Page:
Posted by: Ed Tittel
Gadget not gone in Windows 8, Windows 8 desktop supports gadgets
In my earlier reading about Windows 8 (and even in some of my reporting) I’d been led to believe that “no more gadgets” was a stark reality of the Windows 8 landscape. Not so! A right click on the Windows 8 desktop includes an entry for Gadgets amidst its various offerings, so I soon found myself running my favorite gadgets on the Windows 8 desktop, too. The screencap below is reduced in size to fit the blog frame; click this link to see the full-sized version.
If you can see the reduced-size version (or look at the full-size version in another window), you’ll see the Gadgets entry at the bottom of the right-click pop-up menu from the Windows 8 desktop. At the right edge of the display, you’ll also see three of my favorite Windows 7/Vista gadgets plus the Symantec Norton Internet Security gadget as well (among the many interesting things I’m learning is that Microsoft Security Essentials won’t install on the Windows 8 Customer Preview, though NIS version 22.214.171.124 is running quite happily on my X220 Tablet and my home-brew desktop machine, both running Windows 8).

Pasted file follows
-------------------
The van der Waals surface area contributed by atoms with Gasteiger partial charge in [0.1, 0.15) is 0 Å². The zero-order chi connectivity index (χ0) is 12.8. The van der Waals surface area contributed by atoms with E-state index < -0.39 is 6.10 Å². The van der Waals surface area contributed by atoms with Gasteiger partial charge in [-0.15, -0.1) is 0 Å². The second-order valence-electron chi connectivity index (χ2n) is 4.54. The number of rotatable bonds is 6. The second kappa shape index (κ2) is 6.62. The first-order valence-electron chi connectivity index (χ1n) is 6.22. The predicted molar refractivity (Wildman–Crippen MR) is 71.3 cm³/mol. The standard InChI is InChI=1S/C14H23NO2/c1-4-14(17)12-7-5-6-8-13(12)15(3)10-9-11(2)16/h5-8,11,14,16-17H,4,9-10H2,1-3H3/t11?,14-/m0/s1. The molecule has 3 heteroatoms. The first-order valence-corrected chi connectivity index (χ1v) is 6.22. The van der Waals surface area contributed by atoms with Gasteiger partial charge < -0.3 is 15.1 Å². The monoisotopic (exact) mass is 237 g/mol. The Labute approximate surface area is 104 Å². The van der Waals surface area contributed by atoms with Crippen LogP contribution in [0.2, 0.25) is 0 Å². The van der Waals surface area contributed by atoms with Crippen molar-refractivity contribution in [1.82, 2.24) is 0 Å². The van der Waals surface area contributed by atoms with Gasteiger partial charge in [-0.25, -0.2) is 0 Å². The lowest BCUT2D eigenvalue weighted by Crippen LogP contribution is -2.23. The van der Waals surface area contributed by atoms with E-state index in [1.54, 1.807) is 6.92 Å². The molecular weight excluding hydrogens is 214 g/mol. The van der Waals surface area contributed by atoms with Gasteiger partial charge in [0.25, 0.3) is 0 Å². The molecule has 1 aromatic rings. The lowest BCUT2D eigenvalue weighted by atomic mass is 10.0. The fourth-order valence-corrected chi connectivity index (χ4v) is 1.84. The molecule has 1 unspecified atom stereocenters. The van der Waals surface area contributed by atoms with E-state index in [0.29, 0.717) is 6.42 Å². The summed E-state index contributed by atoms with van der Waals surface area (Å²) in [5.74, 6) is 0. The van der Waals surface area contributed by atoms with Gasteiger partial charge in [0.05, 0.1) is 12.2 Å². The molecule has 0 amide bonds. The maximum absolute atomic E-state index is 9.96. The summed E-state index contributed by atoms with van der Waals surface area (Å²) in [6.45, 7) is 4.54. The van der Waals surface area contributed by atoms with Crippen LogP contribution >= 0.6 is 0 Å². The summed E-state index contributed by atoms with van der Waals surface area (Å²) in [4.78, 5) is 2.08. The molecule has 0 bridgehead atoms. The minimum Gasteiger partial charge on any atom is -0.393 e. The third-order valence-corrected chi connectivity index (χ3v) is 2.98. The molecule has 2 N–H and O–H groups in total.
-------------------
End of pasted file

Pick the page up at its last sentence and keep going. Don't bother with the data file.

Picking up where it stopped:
From the top down, you see:
- The Windows Vista Shutdown Control, which keeps the shut down, restart, and logout buttons never more than one click away on the desktop.
- The AddGadget All CPU Meter, which shows core (or hyperthread) utilization, core temps, memory consumption, and more (V3.9 is the most current version, and running on Windows 8 ).
- The AddGadget Network Meter, which shows up/down network traffic, signal strength for Wi-Fi interfaces, and all kinds of other interesting network data (V 8.1 is the most current, and ditto).
- The NIS 2012 Gadget appears automatically when you install NIS 2012. It popped up on my Windows 8 desktop after the reboot that launches the program suite “for real” after installation.
Because I find desktop gadgets so useful and informative, I’m delighted to see that my earlier intelligence on this subject was faulty. Given the underlying architecture similarities between Windows 8 and Windows 7 (so far, except for Metro and touch stuff, they seem much, much more alike than they do different), I had wondered how MS managed to lock them out. Apparently, they haven’t — at least not in the Customer Preview!